It’s hard not to mention the Najran Massacre as it was an incident that had a tremendous impact on Yemen at the time, and basically triggered the invasion by Aksums.
Yusuf Dhu-Nawas, a Yemeni Jewish who ruled Hemyarite kingdom had enough of Aksums interventions in Yemen, he began a war against Christians. In 524 AD he massacred and prosecuted Christians in Najran, in what was to be known as one of the bloodiest massacres known in old history.

Portrait of  King of Himyarites Yusof Dhu-Nawas

Portrait of King of Himyarites Yusof Dhu-Nawas

Najran, which was always part of Yemen, until 1934 became part of Saudi Arabia. It was considered a peaceful haven for Christians, Jewish, and Pagans, and was a financial center for Christian merchants.
Tens of thousands Christians were burned alive, the shocking news flew around Arabia and to Europe, raising anger and demanding for revenge. The survived Christian tribes fled to the valley of Jordan and Palestine and lived there ever since.

There is a famous story of Abraha the king of Abysians, mentioned in the Holy Quran, who ferried elephants on ships to invade Yemen. He built a church in Sanaa in an attempt to distract the attention from Mecca hoping to change the trade route from Mecca to Sanaa, but it didn’t work for him. Eventually, Aksum’s power deteriorated by time and the church’s ruins got totally demolished in the first century of Islam in Yemen .Myths says that the big mosque in old city of Sanaa was built on its ruins.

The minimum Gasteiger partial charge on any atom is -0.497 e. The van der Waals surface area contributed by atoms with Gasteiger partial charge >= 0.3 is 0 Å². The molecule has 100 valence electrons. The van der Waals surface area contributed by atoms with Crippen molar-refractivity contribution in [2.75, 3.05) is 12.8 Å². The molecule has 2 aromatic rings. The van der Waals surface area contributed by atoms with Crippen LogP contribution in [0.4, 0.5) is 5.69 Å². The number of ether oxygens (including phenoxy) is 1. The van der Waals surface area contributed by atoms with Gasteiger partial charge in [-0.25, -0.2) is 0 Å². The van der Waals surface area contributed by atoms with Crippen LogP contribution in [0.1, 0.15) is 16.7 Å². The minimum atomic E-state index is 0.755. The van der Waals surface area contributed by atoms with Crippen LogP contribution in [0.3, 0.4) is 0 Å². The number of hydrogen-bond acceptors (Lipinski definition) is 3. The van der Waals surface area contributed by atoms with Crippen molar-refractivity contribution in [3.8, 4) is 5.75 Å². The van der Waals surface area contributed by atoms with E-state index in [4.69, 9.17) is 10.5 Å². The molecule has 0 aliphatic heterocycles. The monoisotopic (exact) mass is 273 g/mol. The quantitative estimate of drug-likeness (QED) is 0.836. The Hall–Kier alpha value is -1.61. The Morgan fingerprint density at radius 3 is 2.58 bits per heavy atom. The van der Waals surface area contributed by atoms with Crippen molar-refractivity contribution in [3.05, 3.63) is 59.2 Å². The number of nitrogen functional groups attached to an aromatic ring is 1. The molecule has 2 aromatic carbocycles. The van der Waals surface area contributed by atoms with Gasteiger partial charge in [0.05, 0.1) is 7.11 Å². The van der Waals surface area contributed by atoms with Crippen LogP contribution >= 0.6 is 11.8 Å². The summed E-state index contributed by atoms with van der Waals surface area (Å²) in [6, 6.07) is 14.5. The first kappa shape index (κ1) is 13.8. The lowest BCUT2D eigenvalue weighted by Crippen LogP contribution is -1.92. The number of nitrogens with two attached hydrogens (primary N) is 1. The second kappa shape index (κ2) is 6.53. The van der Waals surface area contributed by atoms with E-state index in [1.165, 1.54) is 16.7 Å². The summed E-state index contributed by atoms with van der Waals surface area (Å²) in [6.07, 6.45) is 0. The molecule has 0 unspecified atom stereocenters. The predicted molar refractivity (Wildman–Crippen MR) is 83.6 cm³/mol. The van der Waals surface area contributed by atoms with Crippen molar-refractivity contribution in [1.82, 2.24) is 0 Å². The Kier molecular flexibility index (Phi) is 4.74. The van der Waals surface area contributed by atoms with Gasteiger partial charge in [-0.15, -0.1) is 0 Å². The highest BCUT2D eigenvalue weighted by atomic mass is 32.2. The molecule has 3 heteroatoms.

Ethiopian Women

Ethiopian Women

Yemeni girl wearing traditional jewelry

Yemeni girl wearing traditional jewelry

Both countries shared the Amharic language during the Himyarite Kingdom (110 BC–520s) which is now considered the second major used Semitic language after Arabic (2), and the official language of Ethiopia. Amharic Language was the official language of Himyar Kingdom, and was written on stones of dams and shrines with Almusnad script.